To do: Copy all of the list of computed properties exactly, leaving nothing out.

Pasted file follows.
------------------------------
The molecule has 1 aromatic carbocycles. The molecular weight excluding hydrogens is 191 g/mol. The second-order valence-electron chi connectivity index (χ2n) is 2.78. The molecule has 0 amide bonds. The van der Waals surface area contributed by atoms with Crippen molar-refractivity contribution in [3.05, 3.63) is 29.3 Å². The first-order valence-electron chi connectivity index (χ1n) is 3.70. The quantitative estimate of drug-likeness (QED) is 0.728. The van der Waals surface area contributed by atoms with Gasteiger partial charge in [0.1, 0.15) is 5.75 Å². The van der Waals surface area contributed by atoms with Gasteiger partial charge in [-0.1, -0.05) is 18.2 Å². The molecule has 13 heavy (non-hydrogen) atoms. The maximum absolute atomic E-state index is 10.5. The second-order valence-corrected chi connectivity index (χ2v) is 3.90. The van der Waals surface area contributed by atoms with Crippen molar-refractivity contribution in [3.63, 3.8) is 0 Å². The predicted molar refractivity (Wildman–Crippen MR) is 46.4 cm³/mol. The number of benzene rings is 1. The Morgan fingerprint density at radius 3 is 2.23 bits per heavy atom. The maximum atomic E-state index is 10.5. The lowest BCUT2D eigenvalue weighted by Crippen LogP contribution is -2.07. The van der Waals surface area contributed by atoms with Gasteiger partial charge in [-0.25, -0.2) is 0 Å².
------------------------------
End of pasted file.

The molecule has 1 aromatic carbocycles. The molecular weight excluding hydrogens is 191 g/mol. The second-order valence-electron chi connectivity index (χ2n) is 2.78. The molecule has 0 amide bonds. The van der Waals surface area contributed by atoms with Crippen molar-refractivity contribution in [3.05, 3.63) is 29.3 Å². The first-order valence-electron chi connectivity index (χ1n) is 3.70. The quantitative estimate of drug-likeness (QED) is 0.728. The van der Waals surface area contributed by atoms with Gasteiger partial charge in [0.1, 0.15) is 5.75 Å². The van der Waals surface area contributed by atoms with Gasteiger partial charge in [-0.1, -0.05) is 18.2 Å². The molecule has 13 heavy (non-hydrogen) atoms. The maximum absolute atomic E-state index is 10.5. The second-order valence-corrected chi connectivity index (χ2v) is 3.90. The van der Waals surface area contributed by atoms with Crippen molar-refractivity contribution in [3.63, 3.8) is 0 Å². The predicted molar refractivity (Wildman–Crippen MR) is 46.4 cm³/mol. The number of benzene rings is 1. The Morgan fingerprint density at radius 3 is 2.23 bits per heavy atom. The maximum atomic E-state index is 10.5. The lowest BCUT2D eigenvalue weighted by Crippen LogP contribution is -2.07. The van der Waals surface area contributed by atoms with Gasteiger partial charge in [-0.25, -0.2) is 0 Å².